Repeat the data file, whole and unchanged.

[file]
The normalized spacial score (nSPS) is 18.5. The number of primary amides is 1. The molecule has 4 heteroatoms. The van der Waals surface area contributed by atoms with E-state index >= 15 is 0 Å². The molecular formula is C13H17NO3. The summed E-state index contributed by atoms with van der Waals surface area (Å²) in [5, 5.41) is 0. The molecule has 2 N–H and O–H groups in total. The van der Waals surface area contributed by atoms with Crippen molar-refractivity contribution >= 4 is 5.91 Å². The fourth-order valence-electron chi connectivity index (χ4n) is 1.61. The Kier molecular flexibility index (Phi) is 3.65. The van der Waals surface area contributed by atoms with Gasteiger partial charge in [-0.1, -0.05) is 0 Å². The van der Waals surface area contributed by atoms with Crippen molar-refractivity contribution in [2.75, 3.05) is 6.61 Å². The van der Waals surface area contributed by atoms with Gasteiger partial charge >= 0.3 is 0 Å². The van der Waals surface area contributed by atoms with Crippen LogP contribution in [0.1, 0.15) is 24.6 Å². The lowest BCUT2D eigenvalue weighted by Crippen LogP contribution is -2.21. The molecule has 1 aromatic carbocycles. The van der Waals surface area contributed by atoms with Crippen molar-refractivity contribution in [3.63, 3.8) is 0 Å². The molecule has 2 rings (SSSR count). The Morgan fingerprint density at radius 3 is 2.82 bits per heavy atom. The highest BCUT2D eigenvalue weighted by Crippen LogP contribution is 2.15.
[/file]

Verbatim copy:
The normalized spacial score (nSPS) is 18.5. The number of primary amides is 1. The molecule has 4 heteroatoms. The van der Waals surface area contributed by atoms with E-state index >= 15 is 0 Å². The molecular formula is C13H17NO3. The summed E-state index contributed by atoms with van der Waals surface area (Å²) in [5, 5.41) is 0. The molecule has 2 N–H and O–H groups in total. The van der Waals surface area contributed by atoms with Crippen molar-refractivity contribution >= 4 is 5.91 Å². The fourth-order valence-electron chi connectivity index (χ4n) is 1.61. The Kier molecular flexibility index (Phi) is 3.65. The van der Waals surface area contributed by atoms with Gasteiger partial charge in [-0.1, -0.05) is 0 Å². The van der Waals surface area contributed by atoms with Crippen molar-refractivity contribution in [2.75, 3.05) is 6.61 Å². The van der Waals surface area contributed by atoms with Gasteiger partial charge >= 0.3 is 0 Å². The van der Waals surface area contributed by atoms with Crippen LogP contribution in [0.1, 0.15) is 24.6 Å². The lowest BCUT2D eigenvalue weighted by Crippen LogP contribution is -2.21. The molecule has 1 aromatic carbocycles. The van der Waals surface area contributed by atoms with Crippen molar-refractivity contribution in [3.63, 3.8) is 0 Å². The molecule has 2 rings (SSSR count). The Morgan fingerprint density at radius 3 is 2.82 bits per heavy atom. The highest BCUT2D eigenvalue weighted by Crippen LogP contribution is 2.15.